On Telling Stories Through Music
All pieces of music tell stories. They evolve from a variety of historical and cultural settings. At the very least they describe the stories of their own creation. Some are composed with the intention of setting a mood or creating a certain impression; some are not. This program contains pieces of both genres, put here in a larger context – an entertaining journey through the history of organ music. It is a story which expresses a yearning for peace.
The narrative involves a mythical place called Europa, a global village which keeps going to war. Eventually, exhausting all reasons for warring. its people conclude that peace must be earned. The story alludes to history, though nothing depicted is purely historical. The story-line both informs and creates a context for the various pieces, all perfectly delightful in and of themselves, now enhanced by their new placement within ideas quite relevant to our current lives. Do these pieces need the story to be effective? Certainly not. Can they speak to modern ears, with new meaning? Yes, absolutely.
Thanks are due to the Episcopal School of Dallas, Father Stephen Swann, Headmaster, to Choirmaster and Organist, Joseph Snyder, and organ builder, Fritz Noack, for their kind support of this project, as well as to Charles S. Brown, Craig Ferguson, and Miryam Hammond for their stories and inspiration.
Susan Ferré maintains an active concert career, having performed widely in Europe (including three visits to Notre Dame Cathedral in Paris), Scandinavia, Brazil, Canada, and throughout the United States. She has served the faculties of Pacific Lutheran University in Tacoma, Washington, Southern Methodist University, Perkins School of Theology, University of North Texas and the University of Paris at Vincennes. For more than twenty years Miss Ferré directed the Texas Baroque Ensemble, which brought distinction to performances of little known works on original instruments. She holds degrees from Texas Christian University and the Eastman School of Music. A Fulbright Scholar, recipient of the Diplome d’Orgue et Improvisation from the Schola Cantorum in Paris, as well as the Doctor of Musical Arts degree from University of North Texas, Susan Ferré was honored with a Distinguished Alumna award from that university in 2001. She is married to Charles Lang, a physician and musician, dividing time between Lake Texoma and New Hampshire. Their musician son, Carl, makes a brief appearance on this CD.
CD Review from The American Organist, January 2009, p. 97:
Stories From the Human Village: War and Peace (etc.)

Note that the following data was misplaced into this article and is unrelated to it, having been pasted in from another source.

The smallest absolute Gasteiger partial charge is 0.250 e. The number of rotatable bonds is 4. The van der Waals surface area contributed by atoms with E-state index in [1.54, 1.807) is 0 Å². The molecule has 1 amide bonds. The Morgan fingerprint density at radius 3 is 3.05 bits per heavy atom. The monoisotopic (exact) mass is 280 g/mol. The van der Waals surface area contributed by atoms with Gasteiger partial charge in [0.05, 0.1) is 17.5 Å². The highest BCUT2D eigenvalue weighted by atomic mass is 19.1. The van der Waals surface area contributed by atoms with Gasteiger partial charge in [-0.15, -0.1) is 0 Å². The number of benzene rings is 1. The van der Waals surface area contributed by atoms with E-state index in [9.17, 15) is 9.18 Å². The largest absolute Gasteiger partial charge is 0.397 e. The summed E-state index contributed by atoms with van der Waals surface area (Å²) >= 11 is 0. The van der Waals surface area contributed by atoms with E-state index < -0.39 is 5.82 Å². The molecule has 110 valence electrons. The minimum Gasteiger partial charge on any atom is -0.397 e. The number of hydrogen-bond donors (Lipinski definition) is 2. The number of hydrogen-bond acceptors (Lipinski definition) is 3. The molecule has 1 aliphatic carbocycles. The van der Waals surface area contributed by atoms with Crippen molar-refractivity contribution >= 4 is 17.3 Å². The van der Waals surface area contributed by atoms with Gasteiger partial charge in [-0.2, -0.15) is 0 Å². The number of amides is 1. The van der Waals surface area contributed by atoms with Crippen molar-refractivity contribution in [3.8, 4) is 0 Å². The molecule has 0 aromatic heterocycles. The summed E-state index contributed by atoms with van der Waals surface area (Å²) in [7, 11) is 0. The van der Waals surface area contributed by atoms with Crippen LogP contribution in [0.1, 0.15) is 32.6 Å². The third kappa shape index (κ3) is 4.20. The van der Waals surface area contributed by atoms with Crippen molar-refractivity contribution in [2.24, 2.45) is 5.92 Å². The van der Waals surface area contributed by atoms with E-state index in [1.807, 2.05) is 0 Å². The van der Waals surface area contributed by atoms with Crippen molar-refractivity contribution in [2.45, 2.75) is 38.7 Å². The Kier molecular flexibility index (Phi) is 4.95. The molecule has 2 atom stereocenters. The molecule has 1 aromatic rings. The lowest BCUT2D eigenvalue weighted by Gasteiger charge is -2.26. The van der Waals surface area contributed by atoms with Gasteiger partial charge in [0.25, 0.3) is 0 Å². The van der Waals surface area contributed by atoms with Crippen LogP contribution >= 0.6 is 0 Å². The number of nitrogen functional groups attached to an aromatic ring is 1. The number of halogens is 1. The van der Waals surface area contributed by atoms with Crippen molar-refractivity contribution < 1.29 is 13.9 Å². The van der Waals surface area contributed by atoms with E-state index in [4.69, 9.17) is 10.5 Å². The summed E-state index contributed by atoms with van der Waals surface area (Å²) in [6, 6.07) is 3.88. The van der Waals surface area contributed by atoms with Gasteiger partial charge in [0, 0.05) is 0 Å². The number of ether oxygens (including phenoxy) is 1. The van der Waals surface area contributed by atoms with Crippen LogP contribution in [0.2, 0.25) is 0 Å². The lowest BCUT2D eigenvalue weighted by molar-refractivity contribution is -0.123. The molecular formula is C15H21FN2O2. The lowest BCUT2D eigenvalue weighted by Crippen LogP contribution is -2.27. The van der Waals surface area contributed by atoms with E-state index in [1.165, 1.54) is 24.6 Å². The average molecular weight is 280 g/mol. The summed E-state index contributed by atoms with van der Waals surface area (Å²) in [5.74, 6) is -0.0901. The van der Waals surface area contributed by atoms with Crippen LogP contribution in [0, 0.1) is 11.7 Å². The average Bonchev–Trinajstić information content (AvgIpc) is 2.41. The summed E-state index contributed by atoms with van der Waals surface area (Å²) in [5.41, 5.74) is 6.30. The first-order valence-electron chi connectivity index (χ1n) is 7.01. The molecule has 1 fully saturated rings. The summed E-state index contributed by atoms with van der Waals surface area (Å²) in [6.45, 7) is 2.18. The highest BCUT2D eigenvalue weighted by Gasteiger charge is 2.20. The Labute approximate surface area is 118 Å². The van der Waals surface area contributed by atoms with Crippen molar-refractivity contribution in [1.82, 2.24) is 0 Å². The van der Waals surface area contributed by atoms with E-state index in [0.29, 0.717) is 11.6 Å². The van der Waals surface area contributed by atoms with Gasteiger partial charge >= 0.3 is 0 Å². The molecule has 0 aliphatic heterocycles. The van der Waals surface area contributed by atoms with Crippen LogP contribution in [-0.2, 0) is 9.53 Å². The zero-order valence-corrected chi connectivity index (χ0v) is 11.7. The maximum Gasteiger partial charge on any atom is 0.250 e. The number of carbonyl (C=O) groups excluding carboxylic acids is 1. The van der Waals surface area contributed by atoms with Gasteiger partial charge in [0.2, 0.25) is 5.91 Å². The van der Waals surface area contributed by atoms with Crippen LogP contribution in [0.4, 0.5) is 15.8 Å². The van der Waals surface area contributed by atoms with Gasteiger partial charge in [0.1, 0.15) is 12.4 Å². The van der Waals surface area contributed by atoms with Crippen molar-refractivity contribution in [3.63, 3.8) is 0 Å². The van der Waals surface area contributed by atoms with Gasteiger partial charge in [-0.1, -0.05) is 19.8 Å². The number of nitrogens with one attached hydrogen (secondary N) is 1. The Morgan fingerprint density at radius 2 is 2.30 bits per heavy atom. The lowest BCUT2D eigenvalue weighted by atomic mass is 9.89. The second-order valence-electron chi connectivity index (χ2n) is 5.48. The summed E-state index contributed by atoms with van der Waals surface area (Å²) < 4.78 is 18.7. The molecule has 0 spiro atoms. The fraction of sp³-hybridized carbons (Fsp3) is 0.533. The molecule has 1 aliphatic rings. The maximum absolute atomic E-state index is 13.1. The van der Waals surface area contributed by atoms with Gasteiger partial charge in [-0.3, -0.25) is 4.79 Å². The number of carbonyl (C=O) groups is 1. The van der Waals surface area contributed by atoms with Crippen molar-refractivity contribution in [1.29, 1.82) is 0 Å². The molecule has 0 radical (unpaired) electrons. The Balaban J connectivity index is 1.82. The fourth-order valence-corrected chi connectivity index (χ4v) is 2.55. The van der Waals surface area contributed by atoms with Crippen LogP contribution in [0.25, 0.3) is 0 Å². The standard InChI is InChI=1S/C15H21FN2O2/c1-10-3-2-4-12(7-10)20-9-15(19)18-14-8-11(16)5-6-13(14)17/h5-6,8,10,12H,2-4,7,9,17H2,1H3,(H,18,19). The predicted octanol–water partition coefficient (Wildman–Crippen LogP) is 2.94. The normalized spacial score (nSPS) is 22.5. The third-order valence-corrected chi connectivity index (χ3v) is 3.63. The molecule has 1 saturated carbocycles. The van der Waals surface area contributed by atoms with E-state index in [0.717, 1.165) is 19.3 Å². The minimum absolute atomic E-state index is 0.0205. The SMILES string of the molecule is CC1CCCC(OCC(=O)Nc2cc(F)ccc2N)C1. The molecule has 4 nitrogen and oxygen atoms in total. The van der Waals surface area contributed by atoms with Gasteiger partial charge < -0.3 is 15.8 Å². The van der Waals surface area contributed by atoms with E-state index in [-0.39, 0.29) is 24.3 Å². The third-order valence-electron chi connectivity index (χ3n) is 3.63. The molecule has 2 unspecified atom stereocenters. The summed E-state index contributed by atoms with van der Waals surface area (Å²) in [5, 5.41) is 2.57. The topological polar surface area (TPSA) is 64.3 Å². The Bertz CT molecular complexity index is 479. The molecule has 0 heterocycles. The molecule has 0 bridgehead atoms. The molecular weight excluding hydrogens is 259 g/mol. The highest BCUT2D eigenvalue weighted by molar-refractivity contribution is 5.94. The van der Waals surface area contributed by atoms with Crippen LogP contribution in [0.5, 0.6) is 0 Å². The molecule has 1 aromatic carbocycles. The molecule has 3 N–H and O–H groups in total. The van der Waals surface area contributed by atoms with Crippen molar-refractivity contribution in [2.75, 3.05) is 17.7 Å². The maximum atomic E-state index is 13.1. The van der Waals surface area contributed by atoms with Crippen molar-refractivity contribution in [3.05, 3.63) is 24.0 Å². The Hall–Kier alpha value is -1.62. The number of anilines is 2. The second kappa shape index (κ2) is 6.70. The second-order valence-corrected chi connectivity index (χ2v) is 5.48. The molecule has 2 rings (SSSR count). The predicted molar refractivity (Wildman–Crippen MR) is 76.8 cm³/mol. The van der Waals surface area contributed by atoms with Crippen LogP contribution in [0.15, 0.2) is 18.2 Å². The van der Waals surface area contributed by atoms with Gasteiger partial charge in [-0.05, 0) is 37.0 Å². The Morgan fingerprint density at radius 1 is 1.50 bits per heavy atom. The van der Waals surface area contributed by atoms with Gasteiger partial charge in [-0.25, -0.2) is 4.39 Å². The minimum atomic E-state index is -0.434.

This delightful recording demonstrates both the musical and the literary talents of Susan Ferre. She has conceived an imaginative original story about a mythical global village, Europa. Over an extended period, the characters, including royalty and common folk, experience times of tranquility and harmony, punctuated by times of war. The underlying themes of religion and music (especially organ music!) are the driving forces. Ultimately, a consensus is reached that peace must prevail; war is futile. In a pleasant, engaging manner, Dr. Ferre narrates each segment of the fictional story, which is inspired by history without quoting any particular event. She has selected a wide range of repertoire to aurally portray her tale, thus effectively transforming "absolute" organ works into program music. She has also provided a short historical survey of organ literature. Early music by ....... are balanced by music of Langlais ... and Vierne.... Each piece aptly describes the previously narrated event or amplifies the corresponding emotion. Dr. Ferre was the consultant for the lively, colorful organ in All Saints Chapel. The voicing is incisive, bold, and musical, enhanced by the excellent acoustics. The instrument is most effective in the early works, less so (as may be expected from an instrument this size) in the two large French works. Dr. Ferre's son, Carl Ferre-Lang, assists in two of the pieces by winding the "bird" stop (Pajarito), borrowed from a Regal built by Susan Tattershall. Susan Ferre is to be commended for her creativity in exploring new ways to present organ literature. By connecting organ music with human events (fictional or otherwise), it becomes relevant to new audiences. It is an effective way of introducing the organ and its literature to young and old alike. This would be an excellent tool for use by AGO chapters, schools, and others looking to win new friends for the organ. - -James Hildreth